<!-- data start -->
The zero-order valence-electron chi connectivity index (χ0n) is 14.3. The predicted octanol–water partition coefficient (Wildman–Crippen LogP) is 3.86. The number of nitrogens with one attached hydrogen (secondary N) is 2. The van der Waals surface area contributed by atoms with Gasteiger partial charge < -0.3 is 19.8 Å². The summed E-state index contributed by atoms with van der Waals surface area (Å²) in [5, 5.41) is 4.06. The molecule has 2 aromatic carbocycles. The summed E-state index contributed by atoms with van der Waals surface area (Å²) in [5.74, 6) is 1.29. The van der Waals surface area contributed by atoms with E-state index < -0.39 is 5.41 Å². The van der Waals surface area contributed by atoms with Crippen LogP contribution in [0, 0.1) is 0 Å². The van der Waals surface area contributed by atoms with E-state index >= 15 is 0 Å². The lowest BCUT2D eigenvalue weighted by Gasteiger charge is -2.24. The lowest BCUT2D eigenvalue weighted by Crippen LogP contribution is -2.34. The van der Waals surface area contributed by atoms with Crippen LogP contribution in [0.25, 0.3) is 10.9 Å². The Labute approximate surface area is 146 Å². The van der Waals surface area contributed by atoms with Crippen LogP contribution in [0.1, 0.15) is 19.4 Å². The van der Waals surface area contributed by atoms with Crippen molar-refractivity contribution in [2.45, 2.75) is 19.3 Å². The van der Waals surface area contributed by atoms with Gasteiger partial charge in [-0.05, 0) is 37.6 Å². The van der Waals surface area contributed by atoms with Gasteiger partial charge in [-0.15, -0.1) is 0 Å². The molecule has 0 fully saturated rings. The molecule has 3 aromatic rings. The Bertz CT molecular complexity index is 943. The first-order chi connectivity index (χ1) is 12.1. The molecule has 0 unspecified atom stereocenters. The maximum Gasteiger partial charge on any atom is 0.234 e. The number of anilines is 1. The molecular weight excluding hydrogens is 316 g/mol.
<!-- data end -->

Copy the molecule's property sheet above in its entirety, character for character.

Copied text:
The zero-order valence-electron chi connectivity index (χ0n) is 14.3. The predicted octanol–water partition coefficient (Wildman–Crippen LogP) is 3.86. The number of nitrogens with one attached hydrogen (secondary N) is 2. The van der Waals surface area contributed by atoms with Gasteiger partial charge < -0.3 is 19.8 Å². The summed E-state index contributed by atoms with van der Waals surface area (Å²) in [5, 5.41) is 4.06. The molecule has 2 aromatic carbocycles. The summed E-state index contributed by atoms with van der Waals surface area (Å²) in [5.74, 6) is 1.29. The van der Waals surface area contributed by atoms with E-state index < -0.39 is 5.41 Å². The van der Waals surface area contributed by atoms with Crippen LogP contribution in [0, 0.1) is 0 Å². The van der Waals surface area contributed by atoms with E-state index >= 15 is 0 Å². The lowest BCUT2D eigenvalue weighted by Gasteiger charge is -2.24. The lowest BCUT2D eigenvalue weighted by Crippen LogP contribution is -2.34. The van der Waals surface area contributed by atoms with Crippen LogP contribution in [0.25, 0.3) is 10.9 Å². The Labute approximate surface area is 146 Å². The van der Waals surface area contributed by atoms with Crippen LogP contribution in [0.1, 0.15) is 19.4 Å². The van der Waals surface area contributed by atoms with Crippen molar-refractivity contribution in [2.45, 2.75) is 19.3 Å². The van der Waals surface area contributed by atoms with Gasteiger partial charge in [-0.05, 0) is 37.6 Å². The van der Waals surface area contributed by atoms with Gasteiger partial charge in [-0.15, -0.1) is 0 Å². The molecule has 0 fully saturated rings. The molecule has 3 aromatic rings. The Bertz CT molecular complexity index is 943. The first-order chi connectivity index (χ1) is 12.1. The molecule has 0 unspecified atom stereocenters. The maximum Gasteiger partial charge on any atom is 0.234 e. The number of anilines is 1. The molecular weight excluding hydrogens is 316 g/mol.